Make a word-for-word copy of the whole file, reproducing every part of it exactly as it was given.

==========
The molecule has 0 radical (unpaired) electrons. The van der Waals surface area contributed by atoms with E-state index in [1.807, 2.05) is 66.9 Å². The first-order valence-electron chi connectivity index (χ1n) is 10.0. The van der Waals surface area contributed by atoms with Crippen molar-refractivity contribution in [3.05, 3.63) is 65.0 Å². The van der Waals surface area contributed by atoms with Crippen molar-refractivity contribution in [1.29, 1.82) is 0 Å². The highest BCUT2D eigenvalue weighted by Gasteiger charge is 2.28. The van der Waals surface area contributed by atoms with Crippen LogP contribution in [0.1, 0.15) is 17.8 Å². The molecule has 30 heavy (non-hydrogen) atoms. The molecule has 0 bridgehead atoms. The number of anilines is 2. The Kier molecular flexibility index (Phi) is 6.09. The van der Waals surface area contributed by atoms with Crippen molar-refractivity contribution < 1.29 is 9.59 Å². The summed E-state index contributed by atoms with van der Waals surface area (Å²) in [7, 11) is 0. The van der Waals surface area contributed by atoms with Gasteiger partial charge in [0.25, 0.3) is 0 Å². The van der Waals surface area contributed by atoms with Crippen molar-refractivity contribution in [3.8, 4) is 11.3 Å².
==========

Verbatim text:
The molecule has 0 radical (unpaired) electrons. The van der Waals surface area contributed by atoms with E-state index in [1.807, 2.05) is 66.9 Å². The first-order valence-electron chi connectivity index (χ1n) is 10.0. The van der Waals surface area contributed by atoms with Crippen molar-refractivity contribution in [3.05, 3.63) is 65.0 Å². The van der Waals surface area contributed by atoms with Crippen molar-refractivity contribution in [1.29, 1.82) is 0 Å². The highest BCUT2D eigenvalue weighted by Gasteiger charge is 2.28. The van der Waals surface area contributed by atoms with Crippen LogP contribution in [0.1, 0.15) is 17.8 Å². The molecule has 30 heavy (non-hydrogen) atoms. The molecule has 0 bridgehead atoms. The number of anilines is 2. The Kier molecular flexibility index (Phi) is 6.09. The van der Waals surface area contributed by atoms with Crippen molar-refractivity contribution < 1.29 is 9.59 Å². The summed E-state index contributed by atoms with van der Waals surface area (Å²) in [7, 11) is 0. The van der Waals surface area contributed by atoms with Gasteiger partial charge in [0.25, 0.3) is 0 Å². The van der Waals surface area contributed by atoms with Crippen molar-refractivity contribution in [3.8, 4) is 11.3 Å².